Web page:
New Year’s Eve explosive tradition survives in Amsterdam

The whole city is covered in dead fireworks Credit: Stijn Bokhove flickr

AFTER months of deliberation, the Amsterdam Council has decided not to issue a ban on residents letting off their own fireworks during this year’s New Year celebrations (due to fears about coronavirus contamination) as it would be too difficult to police.

The Council explained its decision by saying that it would simply be impractical to expect wardens to try to enforce a firework ban as well as social distancing regulations and the reality is that people will continue the New Year’s Eve tradition regardless.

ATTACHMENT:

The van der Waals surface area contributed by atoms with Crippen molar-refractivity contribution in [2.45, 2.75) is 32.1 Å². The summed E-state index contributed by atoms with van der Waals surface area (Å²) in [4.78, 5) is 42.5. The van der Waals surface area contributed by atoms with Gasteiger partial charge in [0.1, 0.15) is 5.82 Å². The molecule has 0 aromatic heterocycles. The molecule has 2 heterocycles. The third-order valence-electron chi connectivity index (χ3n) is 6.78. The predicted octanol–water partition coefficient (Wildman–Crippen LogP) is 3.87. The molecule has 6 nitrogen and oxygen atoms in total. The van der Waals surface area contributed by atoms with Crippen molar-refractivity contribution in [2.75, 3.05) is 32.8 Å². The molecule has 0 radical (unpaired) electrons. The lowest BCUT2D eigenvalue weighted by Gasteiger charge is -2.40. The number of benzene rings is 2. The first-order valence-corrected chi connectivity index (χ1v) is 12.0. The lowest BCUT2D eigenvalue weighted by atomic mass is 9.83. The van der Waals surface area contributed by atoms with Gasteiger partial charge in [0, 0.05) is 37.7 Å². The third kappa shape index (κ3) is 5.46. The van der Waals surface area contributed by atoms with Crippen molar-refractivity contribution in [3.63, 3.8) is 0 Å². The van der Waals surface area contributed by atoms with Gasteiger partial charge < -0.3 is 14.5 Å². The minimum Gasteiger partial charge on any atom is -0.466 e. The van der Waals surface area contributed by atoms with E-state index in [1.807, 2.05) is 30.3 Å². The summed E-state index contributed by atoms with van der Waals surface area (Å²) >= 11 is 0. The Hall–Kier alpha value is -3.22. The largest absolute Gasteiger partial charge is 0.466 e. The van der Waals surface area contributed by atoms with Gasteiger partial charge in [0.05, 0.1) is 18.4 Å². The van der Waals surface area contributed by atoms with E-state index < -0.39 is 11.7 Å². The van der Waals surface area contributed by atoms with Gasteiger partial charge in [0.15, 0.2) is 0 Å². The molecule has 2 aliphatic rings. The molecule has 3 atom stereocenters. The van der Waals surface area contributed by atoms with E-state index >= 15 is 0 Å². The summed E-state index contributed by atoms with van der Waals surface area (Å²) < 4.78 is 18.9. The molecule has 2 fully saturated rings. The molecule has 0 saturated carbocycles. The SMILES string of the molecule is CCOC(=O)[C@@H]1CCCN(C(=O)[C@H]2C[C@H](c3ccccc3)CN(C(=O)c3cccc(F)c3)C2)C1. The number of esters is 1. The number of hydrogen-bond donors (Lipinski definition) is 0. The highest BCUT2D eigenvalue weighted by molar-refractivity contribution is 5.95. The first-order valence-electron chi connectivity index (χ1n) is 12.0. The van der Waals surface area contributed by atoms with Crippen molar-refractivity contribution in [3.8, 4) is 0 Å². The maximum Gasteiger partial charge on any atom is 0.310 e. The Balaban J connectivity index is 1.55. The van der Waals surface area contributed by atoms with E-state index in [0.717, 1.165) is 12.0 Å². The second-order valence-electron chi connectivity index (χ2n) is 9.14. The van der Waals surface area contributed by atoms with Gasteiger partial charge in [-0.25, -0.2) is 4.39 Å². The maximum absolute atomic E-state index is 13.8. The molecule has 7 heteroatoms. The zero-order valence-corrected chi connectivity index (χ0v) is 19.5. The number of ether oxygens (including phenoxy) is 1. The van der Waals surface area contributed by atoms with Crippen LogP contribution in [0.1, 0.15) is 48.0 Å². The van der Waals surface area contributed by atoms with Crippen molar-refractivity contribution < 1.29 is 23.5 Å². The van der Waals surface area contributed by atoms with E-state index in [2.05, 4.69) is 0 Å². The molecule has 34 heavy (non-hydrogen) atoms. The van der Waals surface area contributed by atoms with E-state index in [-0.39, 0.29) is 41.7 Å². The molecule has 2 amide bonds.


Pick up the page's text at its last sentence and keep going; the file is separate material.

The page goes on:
There was some thought of trying to introduce locally organised celebrations, but nothing concrete has been decided upon till now and those who sell huge numbers of all types of fireworks in the run up to the New Year have threatened to take legal action.


One option being considered by the Dutch government is to completely ban the more dangerous fireworks which includes some bangers, crackers and rockets and this could be in place by the end of the year.

Whilst many enjoy the huge explosion of noise and colour to welcome in the New Year, others point out that in 2019 two people died and 1,300 were treated for firework related injuries across the country.

Indiscriminate letting off of these fireworks by often drunk revellers caused €500,000 of damage to property in Amsterdam alone and the clean up bill is also significant.


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